NATIONAL BUREAU OF ECONOMIC RESEARCH
NATIONAL BUREAU OF ECONOMIC RESEARCH

What Does Affirmative Action Do?

Harry J. Holzer, David Neumark

NBER Working Paper No. 6605
Issued in June 1998
NBER Program(s):   LS

We use data from a survey of employers to investigate how Affirmative Action in recruiting and hiring influences hiring practices, personnel policies, and ultimately employment outcomes. Our results show that Affirmative Action increases the number of recruitment and screening practices used by employers, raises their willingness to hire stigmatized applicants, increases the number of minority or female applicants as well as employees, and increases employers' tendencies to provide training and to formally evaluate employees. When Affirmative Action is used in recruiting, it does not lead to lower credentials or performance of women and minorities hired. When it is also used in hiring, it yields female and minority employees whose credentials are somewhat weaker, though performance generally is not. Over than, the more intensive search, evaluation, and training that accompany Affirmative Action appear to offset any tendencies of the policy to lead to hiring of less-qualified or less-productive women and minorities.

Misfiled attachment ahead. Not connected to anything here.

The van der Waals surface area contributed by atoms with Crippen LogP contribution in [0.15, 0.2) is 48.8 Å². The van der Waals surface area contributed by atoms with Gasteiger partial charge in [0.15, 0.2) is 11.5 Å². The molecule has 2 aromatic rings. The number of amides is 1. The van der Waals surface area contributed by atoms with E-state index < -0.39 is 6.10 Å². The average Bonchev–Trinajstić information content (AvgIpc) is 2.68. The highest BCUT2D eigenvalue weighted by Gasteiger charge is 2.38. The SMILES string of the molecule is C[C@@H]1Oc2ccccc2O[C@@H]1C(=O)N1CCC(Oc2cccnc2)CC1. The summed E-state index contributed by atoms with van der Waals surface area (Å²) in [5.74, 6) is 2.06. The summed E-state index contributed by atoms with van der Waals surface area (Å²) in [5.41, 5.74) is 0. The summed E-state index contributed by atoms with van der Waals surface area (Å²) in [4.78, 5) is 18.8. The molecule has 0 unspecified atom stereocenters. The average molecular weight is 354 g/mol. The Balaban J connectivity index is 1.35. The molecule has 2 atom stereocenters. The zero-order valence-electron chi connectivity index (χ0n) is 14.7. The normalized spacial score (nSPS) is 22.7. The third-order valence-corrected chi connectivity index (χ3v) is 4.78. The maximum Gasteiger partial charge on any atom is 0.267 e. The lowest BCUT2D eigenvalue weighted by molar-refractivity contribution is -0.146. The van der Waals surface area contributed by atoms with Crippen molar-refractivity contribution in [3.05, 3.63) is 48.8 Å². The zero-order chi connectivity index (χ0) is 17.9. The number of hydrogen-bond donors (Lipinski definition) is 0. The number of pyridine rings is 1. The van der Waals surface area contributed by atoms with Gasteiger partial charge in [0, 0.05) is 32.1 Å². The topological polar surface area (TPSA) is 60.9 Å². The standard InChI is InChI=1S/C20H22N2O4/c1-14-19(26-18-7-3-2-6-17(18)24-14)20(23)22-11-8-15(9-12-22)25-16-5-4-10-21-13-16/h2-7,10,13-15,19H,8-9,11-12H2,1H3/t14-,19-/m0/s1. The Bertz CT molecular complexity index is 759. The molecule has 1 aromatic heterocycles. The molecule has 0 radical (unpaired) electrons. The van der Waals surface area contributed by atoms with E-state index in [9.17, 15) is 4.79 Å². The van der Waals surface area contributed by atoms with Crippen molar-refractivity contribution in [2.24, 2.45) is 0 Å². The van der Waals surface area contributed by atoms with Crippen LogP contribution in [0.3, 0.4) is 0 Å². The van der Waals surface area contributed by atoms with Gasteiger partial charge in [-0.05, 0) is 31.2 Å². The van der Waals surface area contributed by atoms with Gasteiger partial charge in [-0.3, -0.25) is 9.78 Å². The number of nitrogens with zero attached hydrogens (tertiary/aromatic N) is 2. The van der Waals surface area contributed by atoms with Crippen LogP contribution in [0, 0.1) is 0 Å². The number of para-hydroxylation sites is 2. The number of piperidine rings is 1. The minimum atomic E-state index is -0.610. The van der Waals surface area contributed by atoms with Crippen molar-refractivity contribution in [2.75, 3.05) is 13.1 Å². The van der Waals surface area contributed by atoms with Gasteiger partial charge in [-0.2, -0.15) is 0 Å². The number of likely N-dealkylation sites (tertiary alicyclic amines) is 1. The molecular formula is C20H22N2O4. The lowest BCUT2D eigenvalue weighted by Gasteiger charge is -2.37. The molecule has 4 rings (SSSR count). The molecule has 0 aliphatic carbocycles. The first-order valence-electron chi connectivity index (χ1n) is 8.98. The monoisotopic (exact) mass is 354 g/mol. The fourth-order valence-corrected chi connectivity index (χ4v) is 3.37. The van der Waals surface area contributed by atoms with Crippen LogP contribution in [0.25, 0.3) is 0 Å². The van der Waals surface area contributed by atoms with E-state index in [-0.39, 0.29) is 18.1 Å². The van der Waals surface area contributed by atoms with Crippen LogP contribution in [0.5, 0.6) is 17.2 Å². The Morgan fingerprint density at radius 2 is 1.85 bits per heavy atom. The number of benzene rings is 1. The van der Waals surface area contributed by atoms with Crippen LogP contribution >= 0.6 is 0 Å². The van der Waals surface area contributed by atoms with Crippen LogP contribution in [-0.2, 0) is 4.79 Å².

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Document Object Identifier (DOI): 10.3386/w6605

Published: Industrial and Labor Relations Review, Vol. 53, no. 2 (January 2000): 240-271 citation courtesy of

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